Reader Question And History Lesson Worth A Look

Editor, could you possibly educate me (and others) a bit about Boise and its real estate swapping? In every other city in which I’ve ever lived, city government tended to focus on the day-to-day, mundane, “unsexy” aspects of municipal government — fixing the street lamps and the potholes, making sure the police department ran smoothly, running the water department, keeping the parks clean, and, yes, occasionally buying or selling a patch of land for a new school or a municipal hospital wing. Average, regular stuff.

The City of Boise seems to be deeply and obsessively involved in frenetic real estate horse-trading, to a degree rivaling the daily sales of a “ReMax” franchise. Large, complicated land swaps and deal-making to an extent I’ve never seen in other, similar-sized cities. When did Boise stop being a city government and jump headlong into the real estate game, which I thought was supposed to be the exclusive province of the private sector? A little history lesson, please, for any of us unused to living in a town that’s running a land office out its backdoor like the Oklahoma land grab. (And should we start donning gold “Century 21” blazers any time we do business at City Hall?)

Mr. Klinger, You are spot on with your comments! It probably started out with 1970s Urban Renewal and evolved into elected officials telling each other they needed “a vision.” One group wanted a downtown mall and another did not. The big issue was women being forced to go to Salt Lake or Seattle for high end shopping.

The result was an impasse that left the vacant downtown core looking like a “war zone.” Dirk Kempthorne and Brent Coles were both younger mayors with an eye toward “running government like a business.” That created a period of executive car allowances, severance bonuses, phony business travel, credit card (P-card) abuse—all rather mundane and accepted in corporate life, but unacceptable with citizen’s money.

Bieter came in on an “ethics” platform, but he too has succumbed to the lure of having a vision and being able to build, grow, and “get things done.” Trouble is, he avoids bond elections and has spent $$$ on PR efforts and surveys to buttress his personal desires such as INCREASED DENSITY, GROWTH, A TROLLEY, F-35 JETS, KILLING ACHD, INDUSTRIAL PARK, ASSORTED ENERGY DREAMS. Citizens tend to get in his way, so he manipulates the media and stages highly managed workshop seminars and “surveys” aimed at supporting his plans.

Comments & Discussion

Comments are closed for this post.

  1. Dave, I have been here 51 years and seen some bad majors, but Bieter has got to be the worst, more crooked then Coles or Pretty Boy Kempthorne together. The citizens suffer under his financial mismanagement and crooked dealings because we all have to pay the $ for him to play.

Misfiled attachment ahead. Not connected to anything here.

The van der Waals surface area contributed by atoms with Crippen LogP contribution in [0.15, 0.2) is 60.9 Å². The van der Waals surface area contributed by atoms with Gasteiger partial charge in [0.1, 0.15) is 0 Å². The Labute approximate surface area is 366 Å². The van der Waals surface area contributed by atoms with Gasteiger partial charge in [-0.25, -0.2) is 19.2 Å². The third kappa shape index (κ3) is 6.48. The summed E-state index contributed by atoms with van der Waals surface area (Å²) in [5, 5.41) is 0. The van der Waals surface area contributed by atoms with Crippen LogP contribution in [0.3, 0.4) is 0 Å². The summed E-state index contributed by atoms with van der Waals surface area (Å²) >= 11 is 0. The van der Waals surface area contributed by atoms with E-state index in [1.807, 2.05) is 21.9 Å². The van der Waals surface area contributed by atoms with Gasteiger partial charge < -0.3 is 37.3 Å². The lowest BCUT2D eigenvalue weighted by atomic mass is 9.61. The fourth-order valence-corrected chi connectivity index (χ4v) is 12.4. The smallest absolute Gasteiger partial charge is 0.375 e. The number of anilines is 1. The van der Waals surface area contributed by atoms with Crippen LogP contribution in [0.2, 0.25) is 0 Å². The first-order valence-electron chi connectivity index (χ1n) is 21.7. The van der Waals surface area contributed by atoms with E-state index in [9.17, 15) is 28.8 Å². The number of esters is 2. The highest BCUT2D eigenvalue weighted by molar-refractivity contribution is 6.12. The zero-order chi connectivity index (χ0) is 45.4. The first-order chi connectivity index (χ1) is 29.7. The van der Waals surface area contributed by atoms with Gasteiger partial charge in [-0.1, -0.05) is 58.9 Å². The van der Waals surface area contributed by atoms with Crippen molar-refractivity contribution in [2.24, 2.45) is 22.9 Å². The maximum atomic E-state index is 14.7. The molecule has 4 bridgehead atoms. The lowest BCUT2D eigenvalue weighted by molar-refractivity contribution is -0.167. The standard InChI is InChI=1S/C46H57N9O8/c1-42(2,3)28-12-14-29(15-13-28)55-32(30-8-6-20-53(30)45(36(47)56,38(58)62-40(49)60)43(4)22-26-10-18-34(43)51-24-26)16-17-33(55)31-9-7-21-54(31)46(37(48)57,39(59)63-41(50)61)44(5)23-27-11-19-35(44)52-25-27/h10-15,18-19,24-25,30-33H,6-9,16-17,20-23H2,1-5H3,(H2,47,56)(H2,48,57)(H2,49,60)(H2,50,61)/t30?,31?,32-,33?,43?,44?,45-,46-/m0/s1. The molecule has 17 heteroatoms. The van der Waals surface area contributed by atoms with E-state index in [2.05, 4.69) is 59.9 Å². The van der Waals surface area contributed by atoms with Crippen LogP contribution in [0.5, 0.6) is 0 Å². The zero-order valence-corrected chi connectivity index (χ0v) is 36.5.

2. Bill Lawellin
    Nov 29, 2018, 11:41 am

    This article should be placemat for every dinner eaten in the Treasure Valley.

  3. Rubbish. You may disagree with Bieter’s policies, but he is as ethical as the day is long. The land rush you claim had its beginnings in the foothill preservation initiatives that were voter approved. Urban renewal has been doing what it is suppose to do for years, under the law. You hate urban renewal, so be it. It isn’t shady and the downtown has benefitted greatly through its use. Judicial confirmation, or challenge, is the tool used to check non-voter approved indebtedness and it works. Disagree as you may, but leave the personal aspersions on the shelf.

  4. I agree with TFBoy.
    The post is a bit exaggerated as well

    Disagree if one wants to be wrong, but the proof is in the pudding as stated in the NOTE: the “vacant downtown core looking [looked] like a “war zone.”

    No one could say that today.

    Otherwise, the idea of Boise (or any city) holding real estate for speculation or trading, is a totally separate issue of whether Bieter is a moron or a genius.

    When one considers the BRA/CCDC is a quasi department of the city, it is easy to go back to 1965 when some of these arrangements started.

    For more background on that, something from our friends at BoiseWeekly:

  5. Mr. Lawellin you have an interesting place setting for sure!

  6. IdahoTimber
    Dec 1, 2018, 9:27 am

    I, too, have been shocked at how Boise has become a highly-engaged developer. And I know the history, having lived here 45 years, but this is an enormous expansion of whatever was done years before.

    The next big push is at the City-owned 3200 acres and 18 miles of railroad track southeast of Micron, with the first development let for a full manufacturing site.